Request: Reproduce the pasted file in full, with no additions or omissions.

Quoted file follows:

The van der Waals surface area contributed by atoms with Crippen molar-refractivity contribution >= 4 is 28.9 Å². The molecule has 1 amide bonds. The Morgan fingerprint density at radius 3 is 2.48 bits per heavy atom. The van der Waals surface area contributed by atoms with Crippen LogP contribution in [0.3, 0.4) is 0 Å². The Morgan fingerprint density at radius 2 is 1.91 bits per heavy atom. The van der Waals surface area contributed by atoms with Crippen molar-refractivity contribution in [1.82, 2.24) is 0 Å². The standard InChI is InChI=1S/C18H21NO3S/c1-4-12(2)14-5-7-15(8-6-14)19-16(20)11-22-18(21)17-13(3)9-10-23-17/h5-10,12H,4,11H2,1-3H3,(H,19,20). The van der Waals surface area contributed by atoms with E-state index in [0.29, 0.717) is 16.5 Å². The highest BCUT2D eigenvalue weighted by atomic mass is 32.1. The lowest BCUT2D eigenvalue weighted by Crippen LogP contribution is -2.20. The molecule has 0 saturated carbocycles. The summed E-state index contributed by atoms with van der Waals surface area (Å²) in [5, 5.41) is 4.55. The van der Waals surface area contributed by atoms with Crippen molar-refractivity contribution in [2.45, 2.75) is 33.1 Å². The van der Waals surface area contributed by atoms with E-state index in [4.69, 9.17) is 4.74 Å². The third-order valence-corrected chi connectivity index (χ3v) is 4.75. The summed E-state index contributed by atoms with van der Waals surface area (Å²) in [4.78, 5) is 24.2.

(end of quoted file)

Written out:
The van der Waals surface area contributed by atoms with Crippen molar-refractivity contribution >= 4 is 28.9 Å². The molecule has 1 amide bonds. The Morgan fingerprint density at radius 3 is 2.48 bits per heavy atom. The van der Waals surface area contributed by atoms with Crippen LogP contribution in [0.3, 0.4) is 0 Å². The Morgan fingerprint density at radius 2 is 1.91 bits per heavy atom. The van der Waals surface area contributed by atoms with Crippen molar-refractivity contribution in [1.82, 2.24) is 0 Å². The standard InChI is InChI=1S/C18H21NO3S/c1-4-12(2)14-5-7-15(8-6-14)19-16(20)11-22-18(21)17-13(3)9-10-23-17/h5-10,12H,4,11H2,1-3H3,(H,19,20). The van der Waals surface area contributed by atoms with E-state index in [0.29, 0.717) is 16.5 Å². The highest BCUT2D eigenvalue weighted by atomic mass is 32.1. The lowest BCUT2D eigenvalue weighted by Crippen LogP contribution is -2.20. The molecule has 0 saturated carbocycles. The summed E-state index contributed by atoms with van der Waals surface area (Å²) in [5, 5.41) is 4.55. The van der Waals surface area contributed by atoms with Crippen molar-refractivity contribution in [2.45, 2.75) is 33.1 Å². The van der Waals surface area contributed by atoms with E-state index in [4.69, 9.17) is 4.74 Å². The third-order valence-corrected chi connectivity index (χ3v) is 4.75. The summed E-state index contributed by atoms with van der Waals surface area (Å²) in [4.78, 5) is 24.2.